NEW YORK ( TheStreet) -- Despite the volatility seen in recent months, the bull market still has room left for growth, according to Scott Minerd, chairman of investments and global chief investment officer of Guggenheim Partners, an investment firm that manages $220 billion in assets.
"History shows us that in the period leading up to Fed tightening ... we often get returns in excess of 10%, sometimes 20%," he said. "Layer into that, 2016 is an election year and election years are notoriously good for stocks." Overall, Minerd figures there's a good chance stocks could increase 15% to 20% by the summer of 2016.
Higher stock prices come with a cost, however -- volatility. Minerd attributes much of the recent market swings to the uncertainty over when the Federal Reserve will undertake its first rate hike since 2006.
"I think volatility is here to stay in terms of the market trying to come to grips with when the Fed is going to move."
Minerd expects the central bank to push rates higher in September, after previously maintaining a 2016 timeline for an increase. But interest rates have remained near zero for more than six years, and waiting too long to hike rates could strengthen critics' arguments that rates have been too low for too long. "I think the Fed will take preemptive action so that it can't be accused later of falling behind the curve," Minerd added.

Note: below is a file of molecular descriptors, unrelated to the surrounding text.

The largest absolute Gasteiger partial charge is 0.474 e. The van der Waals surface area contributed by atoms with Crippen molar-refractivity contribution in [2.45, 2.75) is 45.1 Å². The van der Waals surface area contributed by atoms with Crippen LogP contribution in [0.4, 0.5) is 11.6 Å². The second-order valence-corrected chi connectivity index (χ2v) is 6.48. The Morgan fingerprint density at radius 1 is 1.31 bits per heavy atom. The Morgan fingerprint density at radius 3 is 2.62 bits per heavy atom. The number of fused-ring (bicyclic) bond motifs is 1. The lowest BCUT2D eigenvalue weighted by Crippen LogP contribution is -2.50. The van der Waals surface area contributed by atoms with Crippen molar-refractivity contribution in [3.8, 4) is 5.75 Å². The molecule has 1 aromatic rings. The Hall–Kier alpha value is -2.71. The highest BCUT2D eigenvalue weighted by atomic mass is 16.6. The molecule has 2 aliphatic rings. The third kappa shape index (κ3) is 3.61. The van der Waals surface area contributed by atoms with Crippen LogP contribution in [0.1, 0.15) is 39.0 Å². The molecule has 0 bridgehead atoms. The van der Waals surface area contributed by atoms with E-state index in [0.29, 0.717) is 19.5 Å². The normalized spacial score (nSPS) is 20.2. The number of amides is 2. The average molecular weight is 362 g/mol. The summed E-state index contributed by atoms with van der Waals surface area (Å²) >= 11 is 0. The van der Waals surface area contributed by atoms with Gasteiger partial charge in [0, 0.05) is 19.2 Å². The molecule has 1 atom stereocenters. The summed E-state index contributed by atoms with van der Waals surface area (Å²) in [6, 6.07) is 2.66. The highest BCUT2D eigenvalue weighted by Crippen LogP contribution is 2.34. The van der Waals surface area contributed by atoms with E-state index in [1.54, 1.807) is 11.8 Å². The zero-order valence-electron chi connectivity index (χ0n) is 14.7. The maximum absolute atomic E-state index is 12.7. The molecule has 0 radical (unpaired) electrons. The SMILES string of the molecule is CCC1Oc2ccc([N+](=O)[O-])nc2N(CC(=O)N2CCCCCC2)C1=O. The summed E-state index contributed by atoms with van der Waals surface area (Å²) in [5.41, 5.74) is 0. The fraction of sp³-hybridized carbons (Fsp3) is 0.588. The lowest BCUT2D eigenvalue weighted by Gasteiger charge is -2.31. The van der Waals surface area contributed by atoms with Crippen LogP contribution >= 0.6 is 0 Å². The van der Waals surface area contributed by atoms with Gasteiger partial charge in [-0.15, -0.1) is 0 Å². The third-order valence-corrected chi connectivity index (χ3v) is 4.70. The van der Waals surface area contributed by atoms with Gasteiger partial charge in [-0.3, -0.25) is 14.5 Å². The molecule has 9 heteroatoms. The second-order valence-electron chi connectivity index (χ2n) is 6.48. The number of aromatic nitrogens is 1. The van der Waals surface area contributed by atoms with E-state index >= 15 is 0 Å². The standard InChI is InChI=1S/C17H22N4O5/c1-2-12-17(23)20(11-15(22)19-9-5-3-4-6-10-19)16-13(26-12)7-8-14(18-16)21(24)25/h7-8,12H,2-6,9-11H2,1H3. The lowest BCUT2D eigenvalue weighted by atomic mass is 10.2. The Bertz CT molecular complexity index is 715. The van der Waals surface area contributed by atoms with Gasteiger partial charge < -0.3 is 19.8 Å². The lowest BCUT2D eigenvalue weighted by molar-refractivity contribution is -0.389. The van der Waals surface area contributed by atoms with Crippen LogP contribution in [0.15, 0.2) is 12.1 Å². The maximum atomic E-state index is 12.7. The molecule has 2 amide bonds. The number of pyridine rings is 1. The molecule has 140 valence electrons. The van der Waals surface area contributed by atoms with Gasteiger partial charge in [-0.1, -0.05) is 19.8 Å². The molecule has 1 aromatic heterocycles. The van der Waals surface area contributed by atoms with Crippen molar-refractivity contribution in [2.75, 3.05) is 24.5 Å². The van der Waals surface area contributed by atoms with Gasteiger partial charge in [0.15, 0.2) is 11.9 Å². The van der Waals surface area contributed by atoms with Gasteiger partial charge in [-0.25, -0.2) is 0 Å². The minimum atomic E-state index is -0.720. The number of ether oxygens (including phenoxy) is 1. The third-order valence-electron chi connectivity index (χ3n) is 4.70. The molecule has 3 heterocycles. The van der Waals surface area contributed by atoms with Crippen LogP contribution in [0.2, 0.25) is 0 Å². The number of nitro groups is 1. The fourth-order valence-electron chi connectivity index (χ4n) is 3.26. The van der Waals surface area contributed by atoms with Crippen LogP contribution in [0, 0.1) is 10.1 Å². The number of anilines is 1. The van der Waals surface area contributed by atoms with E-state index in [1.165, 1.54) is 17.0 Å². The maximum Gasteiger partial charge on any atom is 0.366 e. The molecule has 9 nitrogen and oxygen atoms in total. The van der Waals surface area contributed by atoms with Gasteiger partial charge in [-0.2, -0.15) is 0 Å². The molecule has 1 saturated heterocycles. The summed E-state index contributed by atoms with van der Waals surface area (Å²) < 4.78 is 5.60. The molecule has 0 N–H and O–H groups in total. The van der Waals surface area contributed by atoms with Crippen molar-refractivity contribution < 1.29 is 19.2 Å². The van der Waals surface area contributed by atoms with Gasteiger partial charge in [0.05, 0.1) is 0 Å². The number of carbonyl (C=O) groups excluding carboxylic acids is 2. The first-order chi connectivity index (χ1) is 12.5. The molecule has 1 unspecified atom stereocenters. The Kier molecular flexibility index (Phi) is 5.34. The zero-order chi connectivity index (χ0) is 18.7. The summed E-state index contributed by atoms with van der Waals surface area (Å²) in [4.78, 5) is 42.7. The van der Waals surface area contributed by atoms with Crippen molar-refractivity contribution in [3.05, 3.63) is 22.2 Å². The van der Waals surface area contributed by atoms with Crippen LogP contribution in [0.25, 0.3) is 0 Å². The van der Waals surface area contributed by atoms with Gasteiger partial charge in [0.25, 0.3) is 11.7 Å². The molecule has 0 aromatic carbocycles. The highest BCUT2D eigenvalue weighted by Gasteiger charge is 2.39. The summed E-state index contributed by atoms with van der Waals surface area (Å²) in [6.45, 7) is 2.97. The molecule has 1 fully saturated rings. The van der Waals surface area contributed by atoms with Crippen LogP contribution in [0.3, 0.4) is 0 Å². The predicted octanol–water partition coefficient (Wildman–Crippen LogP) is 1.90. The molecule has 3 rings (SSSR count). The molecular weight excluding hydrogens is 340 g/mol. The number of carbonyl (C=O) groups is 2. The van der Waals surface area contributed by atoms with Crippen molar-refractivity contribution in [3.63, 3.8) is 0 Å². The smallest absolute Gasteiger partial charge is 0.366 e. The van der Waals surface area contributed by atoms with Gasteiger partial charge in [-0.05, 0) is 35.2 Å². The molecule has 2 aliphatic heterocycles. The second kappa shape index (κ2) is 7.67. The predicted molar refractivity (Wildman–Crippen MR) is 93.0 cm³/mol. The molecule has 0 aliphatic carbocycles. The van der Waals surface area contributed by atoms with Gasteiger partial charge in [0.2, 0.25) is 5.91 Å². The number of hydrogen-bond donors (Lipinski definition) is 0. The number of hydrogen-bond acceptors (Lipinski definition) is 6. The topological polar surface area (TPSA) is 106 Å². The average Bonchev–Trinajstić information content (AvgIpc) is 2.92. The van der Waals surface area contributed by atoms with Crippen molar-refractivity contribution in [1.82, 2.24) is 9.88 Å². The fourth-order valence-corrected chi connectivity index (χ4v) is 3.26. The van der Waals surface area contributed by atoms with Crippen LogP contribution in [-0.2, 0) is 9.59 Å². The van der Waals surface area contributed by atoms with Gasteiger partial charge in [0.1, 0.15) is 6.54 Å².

Aside from the Fed, investors face jitters over what's expected to be a disappointing first quarter earnings season, with estimates down 4.6% year over year, according to FactSet.
But that doesn't faze Minerd.
"When you look at periods of l ow inflation, the average multiple for stocks has been 20x earnings, so we have a fair amount of room to get some multiple expansion," he said. "I'm not surprised, given the dollar's strength, to see earnings coming under pressure and I would expect that to continue as long as the dollar keeps strengthening, but the dollar won't strengthen forever."
Minerd expects earnings growth to accelerate once the dollar's rally stabilizes.
Going forward, he prefers international stocks over domestic ones, given how beneficial quantitative easing, which has just begun in Europe, is for stocks.
"While I'm bullish on U.S. equities, if I was going to allocate in the U.S., the two places that look most interesting to me are banks and the energy stocks," he said. "It's a little too early to jump into energy, but there are some pretty attractive stocks paying high dividends over a 3-5 year horizon."